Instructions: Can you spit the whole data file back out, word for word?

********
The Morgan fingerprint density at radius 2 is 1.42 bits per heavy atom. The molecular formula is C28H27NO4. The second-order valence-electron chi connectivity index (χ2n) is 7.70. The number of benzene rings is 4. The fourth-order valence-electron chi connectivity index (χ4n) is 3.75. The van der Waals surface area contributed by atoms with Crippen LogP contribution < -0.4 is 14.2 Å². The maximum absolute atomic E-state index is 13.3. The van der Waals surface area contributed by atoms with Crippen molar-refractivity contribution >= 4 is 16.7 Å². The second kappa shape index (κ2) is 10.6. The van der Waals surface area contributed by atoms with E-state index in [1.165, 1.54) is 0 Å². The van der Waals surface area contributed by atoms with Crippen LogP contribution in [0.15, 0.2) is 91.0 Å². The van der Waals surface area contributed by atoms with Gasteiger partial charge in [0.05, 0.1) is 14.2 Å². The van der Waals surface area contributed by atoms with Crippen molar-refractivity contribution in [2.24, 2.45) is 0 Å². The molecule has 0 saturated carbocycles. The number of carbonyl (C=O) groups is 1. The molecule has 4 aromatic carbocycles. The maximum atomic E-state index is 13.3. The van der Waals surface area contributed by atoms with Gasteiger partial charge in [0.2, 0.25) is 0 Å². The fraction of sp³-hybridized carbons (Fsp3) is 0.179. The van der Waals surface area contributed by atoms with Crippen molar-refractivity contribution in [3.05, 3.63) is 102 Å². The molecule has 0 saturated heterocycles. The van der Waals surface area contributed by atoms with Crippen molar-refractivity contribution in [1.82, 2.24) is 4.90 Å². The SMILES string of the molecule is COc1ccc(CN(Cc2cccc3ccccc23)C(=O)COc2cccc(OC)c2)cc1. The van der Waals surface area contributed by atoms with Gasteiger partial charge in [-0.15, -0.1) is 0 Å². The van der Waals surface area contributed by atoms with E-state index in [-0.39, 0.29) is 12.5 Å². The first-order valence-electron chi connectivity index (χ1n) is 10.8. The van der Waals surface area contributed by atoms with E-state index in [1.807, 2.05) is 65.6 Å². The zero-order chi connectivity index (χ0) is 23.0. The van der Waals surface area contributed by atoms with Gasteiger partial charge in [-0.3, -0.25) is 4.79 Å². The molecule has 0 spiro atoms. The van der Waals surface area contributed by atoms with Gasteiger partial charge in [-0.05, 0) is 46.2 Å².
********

The Morgan fingerprint density at radius 2 is 1.42 bits per heavy atom. The molecular formula is C28H27NO4. The second-order valence-electron chi connectivity index (χ2n) is 7.70. The number of benzene rings is 4. The fourth-order valence-electron chi connectivity index (χ4n) is 3.75. The van der Waals surface area contributed by atoms with Crippen LogP contribution < -0.4 is 14.2 Å². The maximum absolute atomic E-state index is 13.3. The van der Waals surface area contributed by atoms with Crippen molar-refractivity contribution >= 4 is 16.7 Å². The second kappa shape index (κ2) is 10.6. The van der Waals surface area contributed by atoms with E-state index in [1.165, 1.54) is 0 Å². The van der Waals surface area contributed by atoms with Crippen LogP contribution in [0.15, 0.2) is 91.0 Å². The van der Waals surface area contributed by atoms with Gasteiger partial charge in [0.05, 0.1) is 14.2 Å². The van der Waals surface area contributed by atoms with Crippen molar-refractivity contribution in [2.24, 2.45) is 0 Å². The molecule has 0 saturated carbocycles. The number of carbonyl (C=O) groups is 1. The molecule has 4 aromatic carbocycles. The maximum atomic E-state index is 13.3. The van der Waals surface area contributed by atoms with Gasteiger partial charge in [0.2, 0.25) is 0 Å². The fraction of sp³-hybridized carbons (Fsp3) is 0.179. The van der Waals surface area contributed by atoms with Crippen molar-refractivity contribution in [3.05, 3.63) is 102 Å². The molecule has 0 saturated heterocycles. The van der Waals surface area contributed by atoms with Crippen molar-refractivity contribution in [1.82, 2.24) is 4.90 Å². The SMILES string of the molecule is COc1ccc(CN(Cc2cccc3ccccc23)C(=O)COc2cccc(OC)c2)cc1. The van der Waals surface area contributed by atoms with Gasteiger partial charge in [-0.15, -0.1) is 0 Å². The van der Waals surface area contributed by atoms with E-state index in [-0.39, 0.29) is 12.5 Å². The first-order valence-electron chi connectivity index (χ1n) is 10.8. The van der Waals surface area contributed by atoms with E-state index in [1.807, 2.05) is 65.6 Å². The zero-order chi connectivity index (χ0) is 23.0. The van der Waals surface area contributed by atoms with Gasteiger partial charge in [-0.3, -0.25) is 4.79 Å². The molecule has 0 spiro atoms. The van der Waals surface area contributed by atoms with Gasteiger partial charge in [-0.05, 0) is 46.2 Å².